FOOD MARKETS – New series
Shopping at the market is an incredible sensorial experience: while deciding what to buy, we are overwhelmed by perfumes, colors and tastes. Food Markets tells the stories of the vendors, producers and products following the food chain that brings us to visit the marvelous places they come from. What are birch champagne and hemp spread? What is the secret of the savory Tuscan soup? What makes the Paski Sir cheese, produced only on the Croatian island of Rab, so unique?
FLORENCE, RIGA, ZAGREB, TOULOUSE AND FREIBURG are the protagonists of our second series. From the Baltic Sea to the Pyrenees Mountains, from the Florentine hills to the Mediterranean Islands, we dig into the stories of people working everyday to preserve and enrich the European food tradition.
FIRENZE – MERCATO CENTRALE
a film by
Stefano Tealdi / Vincenzo Caruso
The Renaissance capitol is where the city food market as a concept was born. More than 1000 years ago farmers from the countryside came to the main square of Florence and gave their goods to the craftsmen, merchants and bankers for money. The tradition is still alive today and walking through the stalls of the Mercato Centrale in San Lorenzo one can taste the best food treasures Tuscany has to offer. From the olive oil of the Fiesole hills to the onions of the medieval borough of Certaldo and up to the Natural Reserve of San Marcello with its Tuscan cured meats, we discover a food region where the simple and genuine tastes are king and where one of the oldest food traditions in the world is constantly reinventing itself.
TOULOUSE – VICTOR HUGO
a film by
Stefano Tealdi / Nicolas Baby
In the deep south of France the so called pink city of Toulouse hosts a coffer full of world wide famous food treasures: the Victor Hugo Market. The black truffles of Quercy, the Rocamadour cheese, the foie gras and the white beans of the most traditional Cassoulet allows us to discover the French Pyrenees confining with the Catalan and Basque regions of Spain. While the Michelin-starred chef Michel Sarràn gives us his tips on what the belly of Toulouse really is, we visit an unexpected yet extraordinary cheese cellar, the cutest fishmongers in town and a futuristic quality fast food restaurant which uses only locally and traditionally prepared food.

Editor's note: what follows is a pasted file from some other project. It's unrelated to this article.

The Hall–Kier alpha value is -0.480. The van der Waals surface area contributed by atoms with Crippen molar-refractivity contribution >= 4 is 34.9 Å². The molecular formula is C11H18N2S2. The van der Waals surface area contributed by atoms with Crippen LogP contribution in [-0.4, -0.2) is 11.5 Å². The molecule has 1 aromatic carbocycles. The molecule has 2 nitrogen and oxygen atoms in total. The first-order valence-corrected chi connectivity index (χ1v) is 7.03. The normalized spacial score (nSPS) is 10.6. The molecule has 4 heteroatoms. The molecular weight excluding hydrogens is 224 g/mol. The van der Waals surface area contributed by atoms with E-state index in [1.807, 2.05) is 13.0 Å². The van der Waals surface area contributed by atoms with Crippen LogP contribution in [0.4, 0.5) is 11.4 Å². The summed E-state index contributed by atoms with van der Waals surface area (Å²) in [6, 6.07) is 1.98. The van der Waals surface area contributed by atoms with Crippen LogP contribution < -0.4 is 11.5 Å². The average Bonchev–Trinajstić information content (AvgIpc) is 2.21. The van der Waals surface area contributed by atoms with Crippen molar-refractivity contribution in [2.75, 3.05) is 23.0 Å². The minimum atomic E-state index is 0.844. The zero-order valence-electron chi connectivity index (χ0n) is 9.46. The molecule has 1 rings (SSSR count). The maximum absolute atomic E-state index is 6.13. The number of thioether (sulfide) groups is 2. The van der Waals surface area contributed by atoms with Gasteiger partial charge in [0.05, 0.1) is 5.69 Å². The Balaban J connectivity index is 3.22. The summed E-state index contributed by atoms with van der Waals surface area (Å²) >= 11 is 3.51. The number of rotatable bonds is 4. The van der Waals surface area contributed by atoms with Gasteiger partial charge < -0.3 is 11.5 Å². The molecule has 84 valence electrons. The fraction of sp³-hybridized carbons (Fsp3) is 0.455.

ZAGREB – DOLAC
a film by
Stefano Tealdi / Dana Budisavljević
Looking at the “Kumice” selling their baskets full of vegetables and cheese on the Dolac market stalls in Zagreb is like going back in time. These ladies come to town bringing only what they grow in their gardens. Croatia is the last country that joined the EU, and visiting its food market is the best way to embrace Eastern and Western Europe in one look, and to taste it in one bite. The country goes from the breathtaking Mediterranean islands to the Austrian Alps in a few hours drive. The market offers humble greens, fish freshly caught and simple Baltic snacks but surprises us with an internationally awarded cheese from the island of Pag, and Turkeys breed uniquely on the hills overlooking the town.
RIGA – CENTRALTIRGUS
a film by
Stefano Tealdi / Uldis Cekulis
Latvia is a small country yet Riga Centraltirgus is the biggest city food market in Europe. Located just aside the Old Town of the city famous for its Art-Nouveau architecture, the market astonishes its visitors with specialties coming from the country’s extended forests, its birch groves, flatlands and thousands of rivers. Century old bread making, fishing and hemp cultivating traditions were kept strong against the soviet based agriculture and animal breeding systems. Today the best of these traditions and food making knowhow is maintained and pushed fast-forward into the digital era by young and curious chefs, bloggers and pop-up restaurants.
FREIBURG – MÜNSTERMARKT
a film by
Stefano Tealdi / Ingo Behring
Freiburg is the ‘green’ city of Germany and surrounding its imposing gothic cathedral there is the Münstermarkt, its food market. Every morning, six days a week the farmers from the Black Forest bring their trout and herb pestoes, the wild berries and their world famous smoked ham to the city. Others come from the hills of the KaiserSthül – the mild climate area producing one of Germany’s most important white wines and the renowned white asparagus. At the enchanting open-air market the customers know that “we are what we eat” and be it a vegan wurst or a traditional cheese cake, it is how it is made and where it comes from that makes it a quality food.